What’s the real method lenders use to figure out what you can afford? There are all these rules of thumb on the internet, but can you figure out the amount down to the penny? How will your debts play into it? What about your job type and how you get paid? Do these play a factor? Spoiler alert, yes they do. Does your credit score change things? Let’s hear the exact method us home lenders use right now.
There’s two main steps to the process. One, first we need to figure out what loan box you fit into best. Because they have slightly different rules. Now, number two is we’re going to do some quick math to figure out your max payment for the program you fit best. Once we have your max payment, we can easily back into the home size for that program. And done. It’s really that simple. So number one.
Now that we know your bucket, let’s get to your max payment. Now, disclaimer, there could be a difference between what you should spend and what you can spend. This video is going to cover the latter. We will figure out, to the penny, what the bank says you can qualify for, using the exact same method the bank uses. I trust that you’re responsible enough to decide what makes the most sense for you and your unique family scenario.
Okay, to do this, we need to know just two more pieces of information. How much do you make per month before taxes exactly? And what are your minimum monthly debts? Those include credit cards, student loans, and car payments. We’re looking for minimum payments here. This will tell us exactly what payment you can afford. We compare your monthly debts to your monthly income.
You might have heard of this before. In the loan world, we call this your debt to income ratio, or DTI for short. This is what decides your maximum house payment. It’s different for each loan type.
Here’s A Quick Example
If you make five thousand dollars before tax, and have no car payment, credit cards, or student loan payments, then all one half of your income can go towards your house. A two thousand five hundred dollar house payment is what you could qualify for.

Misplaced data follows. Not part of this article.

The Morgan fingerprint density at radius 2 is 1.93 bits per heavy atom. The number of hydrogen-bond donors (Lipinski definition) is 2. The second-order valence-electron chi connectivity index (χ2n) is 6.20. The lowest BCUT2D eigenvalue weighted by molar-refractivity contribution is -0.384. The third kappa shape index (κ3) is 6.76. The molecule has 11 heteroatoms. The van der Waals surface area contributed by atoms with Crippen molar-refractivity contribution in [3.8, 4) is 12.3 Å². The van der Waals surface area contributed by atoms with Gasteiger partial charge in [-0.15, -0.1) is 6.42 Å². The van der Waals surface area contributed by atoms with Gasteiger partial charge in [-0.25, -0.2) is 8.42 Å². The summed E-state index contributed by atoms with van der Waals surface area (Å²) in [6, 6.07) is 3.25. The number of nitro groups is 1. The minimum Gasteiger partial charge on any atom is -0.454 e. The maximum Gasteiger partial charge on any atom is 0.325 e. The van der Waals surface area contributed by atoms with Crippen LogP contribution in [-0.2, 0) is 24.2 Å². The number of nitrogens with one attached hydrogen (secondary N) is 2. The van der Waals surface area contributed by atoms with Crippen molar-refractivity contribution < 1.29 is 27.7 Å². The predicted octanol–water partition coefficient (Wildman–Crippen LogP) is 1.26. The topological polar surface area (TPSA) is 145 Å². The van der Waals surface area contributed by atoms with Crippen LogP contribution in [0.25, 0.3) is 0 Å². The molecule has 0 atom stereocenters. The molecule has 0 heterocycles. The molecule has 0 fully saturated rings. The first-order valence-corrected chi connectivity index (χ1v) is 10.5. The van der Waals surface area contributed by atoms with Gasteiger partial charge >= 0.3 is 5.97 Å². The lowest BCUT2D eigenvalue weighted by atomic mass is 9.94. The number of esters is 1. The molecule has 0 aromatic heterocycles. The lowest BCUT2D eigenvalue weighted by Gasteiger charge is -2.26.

Let’s say you have a five hundred dollar car payment. This drops your max payment to two thousand. Easy right? Now FHA, it works the same as above. The big difference though is that if you have a better credit score, you can go a bit higher than 50% of your income. I’ve seen these approved up to 56%.
Now there’s one last, very important, thing you must know before we’re done with this part. For both the conventional and FHA loans we just covered, they each have an automated system lenders will run your loan application through, that can lower the allowed debt to income percentages we talked about above. They get lowered based on other risk factors.
So the 50 and 56 percent of your income towards your home and other debts, is not guaranteed. The risk factors that can lower these, are typically a combination of some of the following: A low credit score, high debt balances, spotty work history, and other items in your application that pose a risk. Typically it’s not just one thing. But what is known as layered risk, or multiple risk factors, that will lower the allowed debt to income ratio.
This is why it’s always important to talk to a lender. They can get your whole picture and run it through these systems to ensure the exact amount you can afford. Other concerns I’ve heard in 17 years of doing this: “Nick, I get paid funny. Does that change anything?” If your salary or full-time W-2 employment, typically no. We can use the rules above.
However other types of income like self-employed, part-time, second jobs, contract work, commission employment, bonus income, babysitting, giving blood, etc. We’re gonna need a two year average. In any of these cases, it’s best to talk to a pro to make sure you’re doing it right. As the rules can be nuanced for different loan boxes.
Wow! That’s a lot!